If there's anything to be learned from past wave elections, it's they don't discriminate on the basis of seniority. In 2010, angry voters did the unthinkable and threw out long-venerated committee chairs like Reps. Jim Oberstar (MN-08), Ike Skelton (MO-04), Paul Kanjorski (PA-11), John Spratt (SC-05), Chet Edwards (TX-17), Solomon Ortiz (TX-27) and Rick Boucher (VA-09) - who had a combined 200 years of congressional experience.

Four years earlier in 2006, Democrats took back the House by ousting powerful Republicans like Reps. Nancy Johnson (CT-05), Clay Shaw (FL-22), Jim Leach (IA-01) and Curt Weldon (PA-07), who had 100 years in the House between them. At the time, Weldon was under an FBI investigation into using his perch on the Armed Services Committee to improperly steer contracts, but Leach's reputation was unsullied. It didn't matter.

Back in 1994, angry GOP voters threw out a slew of powerful Democrats: Ways and Means Chair Rep. Dan Rostenkowski (IL-05), Appropriations subcommittee Chair Rep. Neal Smith (IA-04) and Judiciary Chair Rep. Jack Brooks (TX-09), all of whom had first been elected in the 1950s. Most famously of all, they defeated the sitting Speaker of the House, Rep. Tom Foley (WA-05), on their way to ending Democrats' 40-year majority.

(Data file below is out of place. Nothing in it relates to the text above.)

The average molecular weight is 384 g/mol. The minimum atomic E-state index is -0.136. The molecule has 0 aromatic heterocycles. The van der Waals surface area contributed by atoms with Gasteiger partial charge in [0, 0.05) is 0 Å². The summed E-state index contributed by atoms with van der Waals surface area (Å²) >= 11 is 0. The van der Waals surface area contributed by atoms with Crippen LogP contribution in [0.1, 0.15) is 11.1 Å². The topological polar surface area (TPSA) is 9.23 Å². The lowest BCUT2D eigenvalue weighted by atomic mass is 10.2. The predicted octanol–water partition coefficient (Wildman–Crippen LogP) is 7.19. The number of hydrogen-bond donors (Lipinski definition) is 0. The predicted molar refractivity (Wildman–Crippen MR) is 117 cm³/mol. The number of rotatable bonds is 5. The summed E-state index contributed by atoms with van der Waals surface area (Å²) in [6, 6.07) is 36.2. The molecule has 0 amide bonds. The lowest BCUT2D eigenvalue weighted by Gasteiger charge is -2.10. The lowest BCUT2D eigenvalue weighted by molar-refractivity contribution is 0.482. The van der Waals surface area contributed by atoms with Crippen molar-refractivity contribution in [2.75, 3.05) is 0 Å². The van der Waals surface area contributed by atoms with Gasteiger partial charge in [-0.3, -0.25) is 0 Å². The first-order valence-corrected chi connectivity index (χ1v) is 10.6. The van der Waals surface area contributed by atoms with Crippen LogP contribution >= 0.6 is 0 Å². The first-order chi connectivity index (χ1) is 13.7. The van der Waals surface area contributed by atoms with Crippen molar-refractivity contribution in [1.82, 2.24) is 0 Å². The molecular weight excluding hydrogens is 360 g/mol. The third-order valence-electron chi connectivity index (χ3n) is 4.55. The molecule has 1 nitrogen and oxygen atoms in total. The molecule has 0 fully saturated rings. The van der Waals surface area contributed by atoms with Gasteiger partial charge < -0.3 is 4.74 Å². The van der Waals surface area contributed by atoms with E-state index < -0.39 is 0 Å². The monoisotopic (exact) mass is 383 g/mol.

What did these upsets have in common? For the most part, the casualties hadn't had to run a competitive race in years and were caught asleep at the wheel when the political environment took a drastic turn.

Perhaps even more powerfully, their opponents were able to use their longevity in Congress against them. When voters were in the mood for change, voters suddenly realized that involuntarily retiring their longtime member could affect even bigger change. And when voters were desperate to send a message to a president or Washington, they suddenly cared less about the earmarks and personal charm these incumbents delivered.

Fast forward to 2017: the list of 40 Republicans who sit in districts where President Trump won less than 50 percent includes some pretty notable names: Foreign Affairs Chair Rep. Ed Royce (CA-39), 30-year Rep. Dana Rohrabacher (CA-48), former Oversight Chair Rep. Darrell Issa (CA-49), former Chief Deputy Whip Rep. Peter Roskam (IL-06), Appropriations Chair Rep. Rodney Frelinghuysen (NJ-11), and former NRCC Chair Rep. Pete Sessions (TX-32).

All in all, 14 of these 40 will have served at least a decade by 2018. What do they have in common? With the exception of Issa, who won by 0.6 percent last year, none of them have faced credible, well-funded challenges in the last decade. And ironically, this could make them more vulnerable in a wave scenario than less senior but more recently battle-tested GOP colleagues who know how to run races in the smartphone era.

Already, some of these powerful Republicans are showing their rust. And if Democrats want to win 24 seats, they're going to need to capitalize on these unforced errors.